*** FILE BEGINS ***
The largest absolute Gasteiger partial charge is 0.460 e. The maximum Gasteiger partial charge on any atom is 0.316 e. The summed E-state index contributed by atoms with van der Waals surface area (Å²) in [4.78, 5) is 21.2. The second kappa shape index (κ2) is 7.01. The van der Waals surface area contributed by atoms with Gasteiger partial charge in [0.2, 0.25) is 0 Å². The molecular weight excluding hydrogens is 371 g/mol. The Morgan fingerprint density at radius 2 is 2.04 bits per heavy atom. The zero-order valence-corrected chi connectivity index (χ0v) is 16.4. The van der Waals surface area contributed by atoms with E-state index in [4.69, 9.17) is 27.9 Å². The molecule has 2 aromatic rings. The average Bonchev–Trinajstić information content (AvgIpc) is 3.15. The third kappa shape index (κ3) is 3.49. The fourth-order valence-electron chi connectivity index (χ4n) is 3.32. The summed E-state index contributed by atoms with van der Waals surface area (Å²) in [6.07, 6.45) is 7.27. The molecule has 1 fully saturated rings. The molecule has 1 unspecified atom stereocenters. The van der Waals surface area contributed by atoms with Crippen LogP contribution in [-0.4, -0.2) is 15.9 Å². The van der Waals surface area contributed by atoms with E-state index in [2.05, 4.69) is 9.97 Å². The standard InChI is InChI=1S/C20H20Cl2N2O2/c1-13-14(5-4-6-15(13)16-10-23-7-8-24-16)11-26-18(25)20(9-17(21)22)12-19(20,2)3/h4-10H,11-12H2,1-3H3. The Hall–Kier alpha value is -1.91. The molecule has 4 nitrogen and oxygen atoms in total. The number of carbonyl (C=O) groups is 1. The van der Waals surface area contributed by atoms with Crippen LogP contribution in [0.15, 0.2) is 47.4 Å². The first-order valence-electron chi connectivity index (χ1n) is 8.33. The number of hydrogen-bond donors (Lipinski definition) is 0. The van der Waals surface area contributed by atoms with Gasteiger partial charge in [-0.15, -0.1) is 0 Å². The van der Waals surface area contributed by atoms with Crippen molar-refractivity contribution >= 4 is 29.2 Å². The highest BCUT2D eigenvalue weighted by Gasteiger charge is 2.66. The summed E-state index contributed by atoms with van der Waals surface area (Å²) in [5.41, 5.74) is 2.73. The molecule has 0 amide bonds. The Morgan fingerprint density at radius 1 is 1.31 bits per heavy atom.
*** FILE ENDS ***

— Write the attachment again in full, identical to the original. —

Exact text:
The largest absolute Gasteiger partial charge is 0.460 e. The maximum Gasteiger partial charge on any atom is 0.316 e. The summed E-state index contributed by atoms with van der Waals surface area (Å²) in [4.78, 5) is 21.2. The second kappa shape index (κ2) is 7.01. The van der Waals surface area contributed by atoms with Gasteiger partial charge in [0.2, 0.25) is 0 Å². The molecular weight excluding hydrogens is 371 g/mol. The Morgan fingerprint density at radius 2 is 2.04 bits per heavy atom. The zero-order valence-corrected chi connectivity index (χ0v) is 16.4. The van der Waals surface area contributed by atoms with E-state index in [4.69, 9.17) is 27.9 Å². The molecule has 2 aromatic rings. The average Bonchev–Trinajstić information content (AvgIpc) is 3.15. The third kappa shape index (κ3) is 3.49. The fourth-order valence-electron chi connectivity index (χ4n) is 3.32. The summed E-state index contributed by atoms with van der Waals surface area (Å²) in [6.07, 6.45) is 7.27. The molecule has 1 fully saturated rings. The molecule has 1 unspecified atom stereocenters. The van der Waals surface area contributed by atoms with Crippen LogP contribution in [-0.4, -0.2) is 15.9 Å². The van der Waals surface area contributed by atoms with E-state index in [2.05, 4.69) is 9.97 Å². The standard InChI is InChI=1S/C20H20Cl2N2O2/c1-13-14(5-4-6-15(13)16-10-23-7-8-24-16)11-26-18(25)20(9-17(21)22)12-19(20,2)3/h4-10H,11-12H2,1-3H3. The Hall–Kier alpha value is -1.91. The molecule has 4 nitrogen and oxygen atoms in total. The number of carbonyl (C=O) groups is 1. The van der Waals surface area contributed by atoms with Crippen LogP contribution in [0.15, 0.2) is 47.4 Å². The first-order valence-electron chi connectivity index (χ1n) is 8.33. The number of hydrogen-bond donors (Lipinski definition) is 0. The van der Waals surface area contributed by atoms with Gasteiger partial charge in [-0.15, -0.1) is 0 Å². The van der Waals surface area contributed by atoms with Crippen molar-refractivity contribution >= 4 is 29.2 Å². The highest BCUT2D eigenvalue weighted by Gasteiger charge is 2.66. The summed E-state index contributed by atoms with van der Waals surface area (Å²) in [5.41, 5.74) is 2.73. The molecule has 0 amide bonds. The Morgan fingerprint density at radius 1 is 1.31 bits per heavy atom.